The opinion of the court was delivered by: Judge Munley
Before the court for disposition is the motion to dismiss Counts I, IV, V and VII of Plaintiff Annmarie Gentile's complaint, filed by Defendants DES Properties, Inc. d/b/a Classic Quality Homes, Inc., David Wengerd and Steven Wengerd (hereinafter collectively "defendants"). The matter has been fully briefed and is ripe for disposition.
Defendants employed plaintiff beginning in June 2007 when they purchased the company for which she worked. (Doc. 6, Amended Complaint at ¶ 11). Defendants bought the company from Raymond Bender. (Id.) Although he had sold the company, Bender continued to regularly come onto the company premises with the defendants' permission. (Id. at ¶ 13). Plaintiff informed the defendants that Bender had previously harassed her and was continuing so to do each time he visited the workplace. (Id. at ¶ 14). Regardless of this notification, the defendant continued to allow Bender and his harassing conduct onto the premises. (Id. at ¶ 15). Defendants stood by as Bender's conduct toward plaintiff and her co-worker Andrea Costenbader (hereinafter "Costenbader") and other women in the office became more aggressive. (Id.)
Plaintiff asserts that she witnessed Bender commit a sexual assault upon Costenbader. (Id. at 16 - 17). Plaintiff complained of the assault to the foreman, Gerry Gaito, who stated that he wanted "nothing to do with it." (Id. at 18). The women also contacted the Pocono Mountain Regional Police and filed criminal charges with regard to the incident with Bender. (Id. at 20). Plaintiff also filed a discrimination complaint with the Equal Employment Opportunity Commission on December 5, 2007. (Id. at ¶ 21). Plaintiff asserts that the defendants ignored complaints about the harassment and retaliated against her for complaining. (Id. at ¶ ¶ 22).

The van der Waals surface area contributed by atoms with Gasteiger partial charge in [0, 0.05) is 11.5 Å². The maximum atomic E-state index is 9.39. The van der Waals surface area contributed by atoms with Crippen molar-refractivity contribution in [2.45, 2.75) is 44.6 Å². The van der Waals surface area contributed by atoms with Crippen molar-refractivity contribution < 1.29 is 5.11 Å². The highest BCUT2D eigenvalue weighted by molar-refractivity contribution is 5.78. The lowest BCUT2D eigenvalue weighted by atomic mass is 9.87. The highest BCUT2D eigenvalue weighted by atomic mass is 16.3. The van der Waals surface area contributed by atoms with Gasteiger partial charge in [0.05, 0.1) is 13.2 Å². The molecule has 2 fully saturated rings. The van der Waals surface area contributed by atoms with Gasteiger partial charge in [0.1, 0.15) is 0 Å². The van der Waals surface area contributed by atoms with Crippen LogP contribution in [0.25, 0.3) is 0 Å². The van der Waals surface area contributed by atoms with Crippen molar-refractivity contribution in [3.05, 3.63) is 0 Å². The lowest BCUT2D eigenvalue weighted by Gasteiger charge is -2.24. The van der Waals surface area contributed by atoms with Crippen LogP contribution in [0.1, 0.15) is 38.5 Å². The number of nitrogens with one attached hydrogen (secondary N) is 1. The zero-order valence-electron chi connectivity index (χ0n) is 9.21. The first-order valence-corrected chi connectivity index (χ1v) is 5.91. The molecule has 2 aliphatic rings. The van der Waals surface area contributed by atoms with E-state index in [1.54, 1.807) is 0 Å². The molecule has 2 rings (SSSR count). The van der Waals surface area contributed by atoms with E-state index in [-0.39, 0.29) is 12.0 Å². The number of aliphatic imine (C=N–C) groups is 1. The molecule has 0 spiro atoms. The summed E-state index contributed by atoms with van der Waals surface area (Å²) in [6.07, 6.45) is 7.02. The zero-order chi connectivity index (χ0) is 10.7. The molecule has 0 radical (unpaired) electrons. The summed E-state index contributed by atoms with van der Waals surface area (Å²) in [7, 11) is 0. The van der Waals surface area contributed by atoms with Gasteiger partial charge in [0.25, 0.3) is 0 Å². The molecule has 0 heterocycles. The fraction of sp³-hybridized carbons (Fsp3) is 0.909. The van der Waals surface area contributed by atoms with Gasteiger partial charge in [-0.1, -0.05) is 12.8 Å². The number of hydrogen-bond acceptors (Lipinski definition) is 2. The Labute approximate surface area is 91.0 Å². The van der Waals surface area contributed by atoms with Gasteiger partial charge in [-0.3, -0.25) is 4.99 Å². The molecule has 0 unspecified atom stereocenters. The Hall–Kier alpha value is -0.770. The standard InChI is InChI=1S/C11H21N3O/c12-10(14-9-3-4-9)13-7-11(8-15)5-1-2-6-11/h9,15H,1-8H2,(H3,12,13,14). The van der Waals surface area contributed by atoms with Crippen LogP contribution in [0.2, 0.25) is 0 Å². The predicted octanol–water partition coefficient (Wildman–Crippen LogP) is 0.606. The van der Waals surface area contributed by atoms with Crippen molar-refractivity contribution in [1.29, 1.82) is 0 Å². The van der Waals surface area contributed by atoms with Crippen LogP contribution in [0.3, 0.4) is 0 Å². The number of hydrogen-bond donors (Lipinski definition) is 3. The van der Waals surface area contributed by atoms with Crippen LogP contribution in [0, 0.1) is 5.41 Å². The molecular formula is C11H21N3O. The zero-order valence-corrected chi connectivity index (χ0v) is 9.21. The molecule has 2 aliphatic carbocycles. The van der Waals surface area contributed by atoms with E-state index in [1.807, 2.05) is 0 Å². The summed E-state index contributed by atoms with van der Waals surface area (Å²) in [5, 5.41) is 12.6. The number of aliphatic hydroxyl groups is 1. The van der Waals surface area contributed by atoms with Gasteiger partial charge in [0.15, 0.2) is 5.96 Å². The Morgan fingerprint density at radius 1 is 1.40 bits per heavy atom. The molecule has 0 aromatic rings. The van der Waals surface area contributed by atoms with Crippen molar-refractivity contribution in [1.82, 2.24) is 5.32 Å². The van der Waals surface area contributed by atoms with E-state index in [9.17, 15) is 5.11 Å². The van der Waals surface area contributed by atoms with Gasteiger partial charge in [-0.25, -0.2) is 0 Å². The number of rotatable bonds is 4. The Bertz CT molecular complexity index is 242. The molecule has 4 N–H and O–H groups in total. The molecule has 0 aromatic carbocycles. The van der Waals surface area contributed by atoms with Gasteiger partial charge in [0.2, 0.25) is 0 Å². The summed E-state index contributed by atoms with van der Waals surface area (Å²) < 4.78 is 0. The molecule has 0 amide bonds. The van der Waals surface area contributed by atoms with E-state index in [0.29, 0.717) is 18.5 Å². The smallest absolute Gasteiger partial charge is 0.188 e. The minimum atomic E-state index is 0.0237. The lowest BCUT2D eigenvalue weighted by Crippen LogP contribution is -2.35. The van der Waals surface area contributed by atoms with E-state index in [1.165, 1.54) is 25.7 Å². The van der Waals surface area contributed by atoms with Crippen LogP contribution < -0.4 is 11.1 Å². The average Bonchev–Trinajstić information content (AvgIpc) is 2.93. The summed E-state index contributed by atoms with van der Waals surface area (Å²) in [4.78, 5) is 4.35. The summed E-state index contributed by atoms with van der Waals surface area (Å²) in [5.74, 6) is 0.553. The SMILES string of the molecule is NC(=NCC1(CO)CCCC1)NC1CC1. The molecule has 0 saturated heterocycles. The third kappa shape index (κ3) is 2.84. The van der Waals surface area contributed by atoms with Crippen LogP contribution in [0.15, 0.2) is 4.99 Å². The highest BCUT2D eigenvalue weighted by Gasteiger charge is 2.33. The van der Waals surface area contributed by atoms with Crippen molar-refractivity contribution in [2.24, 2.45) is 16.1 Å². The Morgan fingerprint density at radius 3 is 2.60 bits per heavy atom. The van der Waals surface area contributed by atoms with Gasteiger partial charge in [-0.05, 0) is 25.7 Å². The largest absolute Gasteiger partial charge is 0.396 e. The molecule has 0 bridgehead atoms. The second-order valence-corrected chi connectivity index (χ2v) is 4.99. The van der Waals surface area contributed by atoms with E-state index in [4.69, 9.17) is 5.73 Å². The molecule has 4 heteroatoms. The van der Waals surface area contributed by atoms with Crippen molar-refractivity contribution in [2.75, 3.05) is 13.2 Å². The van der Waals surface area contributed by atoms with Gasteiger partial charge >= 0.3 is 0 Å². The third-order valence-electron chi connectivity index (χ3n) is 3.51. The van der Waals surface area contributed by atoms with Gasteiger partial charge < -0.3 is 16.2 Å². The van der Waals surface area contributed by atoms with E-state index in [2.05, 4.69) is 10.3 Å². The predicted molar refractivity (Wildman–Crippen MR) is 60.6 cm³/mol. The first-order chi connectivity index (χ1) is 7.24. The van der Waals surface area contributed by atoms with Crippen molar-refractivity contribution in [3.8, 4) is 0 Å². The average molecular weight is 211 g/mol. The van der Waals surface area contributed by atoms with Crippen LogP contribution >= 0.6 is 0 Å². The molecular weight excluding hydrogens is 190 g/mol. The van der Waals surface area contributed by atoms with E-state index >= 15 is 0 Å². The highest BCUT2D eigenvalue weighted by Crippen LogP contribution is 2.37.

Specifically, Plaintiff states that Defendants fired Costenbader after she and Plaintiff filed criminal charges against Bender despite the fact that Costenbader had received a promotion just days earlier. (Id. at ¶ 22). Plaintiff states that Defendants told her to lie about her reasons for filing the criminal charges. (Id.) Plaintiff also states that following her complaints, Defendants "subjected her to repeated searches of her workstation for evidence to justify the termination of her employment," and that "on multiple occasions threatened her with discharge." (Id. at ¶ 24).
At roughly the same time as the Bender incident discussed above -- "[o]n or about November 2009" -- plaintiff informed defendants that she was pregnant and that her child was due on August 4, 2008. (Id. at ¶ 25). Some months later -- "[i]n or about early Spring 2008" -- plaintiff states that she and defendants reached an agreement whereby defendants would provide plaintiff with three weeks worth of paid maternity leave and that, in addition to the maternity leave, she could use her one week of paid vacation and any unused paid sick and personal days in conjunction with her maternity leave "with the understanding that she would return to work after that time." (Id. at ¶ 27).
Subsequent to this original agreement regarding time away after plaintiff gave birth -- "in or about June 2008" -- David Wengerd "suggested that it would be more advantageous for [plaintiff] to take a temporary 'layoff' beginning on July 1, 2008 and returning to work on October 1, 2008." (Id. at ¶ 27). David Wengerd also told plaintiff "she would be able to collect unemployment compensation benefits during the alleged 'layoff' period and that he would continue her medical, dental, and vision insurance during that time as well." (Id.)